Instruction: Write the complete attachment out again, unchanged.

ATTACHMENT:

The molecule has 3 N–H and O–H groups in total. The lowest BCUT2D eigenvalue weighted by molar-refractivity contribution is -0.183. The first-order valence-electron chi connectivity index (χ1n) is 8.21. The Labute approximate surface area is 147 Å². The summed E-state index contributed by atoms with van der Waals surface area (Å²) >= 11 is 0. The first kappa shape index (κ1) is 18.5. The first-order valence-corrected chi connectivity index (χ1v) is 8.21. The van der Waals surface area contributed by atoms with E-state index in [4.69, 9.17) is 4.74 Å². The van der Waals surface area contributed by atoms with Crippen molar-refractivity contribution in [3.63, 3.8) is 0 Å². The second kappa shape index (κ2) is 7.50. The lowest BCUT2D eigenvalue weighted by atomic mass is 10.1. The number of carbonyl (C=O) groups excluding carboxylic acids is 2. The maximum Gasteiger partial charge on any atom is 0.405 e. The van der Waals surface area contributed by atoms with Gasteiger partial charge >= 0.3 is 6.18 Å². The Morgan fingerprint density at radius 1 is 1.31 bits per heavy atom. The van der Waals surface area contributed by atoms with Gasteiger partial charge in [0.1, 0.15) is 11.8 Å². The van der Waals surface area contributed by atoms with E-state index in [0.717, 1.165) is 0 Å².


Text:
The molecule has 3 N–H and O–H groups in total. The lowest BCUT2D eigenvalue weighted by molar-refractivity contribution is -0.183. The first-order valence-electron chi connectivity index (χ1n) is 8.21. The Labute approximate surface area is 147 Å². The summed E-state index contributed by atoms with van der Waals surface area (Å²) >= 11 is 0. The first kappa shape index (κ1) is 18.5. The first-order valence-corrected chi connectivity index (χ1v) is 8.21. The van der Waals surface area contributed by atoms with E-state index in [4.69, 9.17) is 4.74 Å². The van der Waals surface area contributed by atoms with Crippen molar-refractivity contribution in [3.63, 3.8) is 0 Å². The second kappa shape index (κ2) is 7.50. The lowest BCUT2D eigenvalue weighted by atomic mass is 10.1. The number of carbonyl (C=O) groups excluding carboxylic acids is 2. The maximum Gasteiger partial charge on any atom is 0.405 e. The van der Waals surface area contributed by atoms with Gasteiger partial charge >= 0.3 is 6.18 Å². The Morgan fingerprint density at radius 1 is 1.31 bits per heavy atom. The van der Waals surface area contributed by atoms with Gasteiger partial charge in [0.1, 0.15) is 11.8 Å². The van der Waals surface area contributed by atoms with E-state index in [0.717, 1.165) is 0 Å².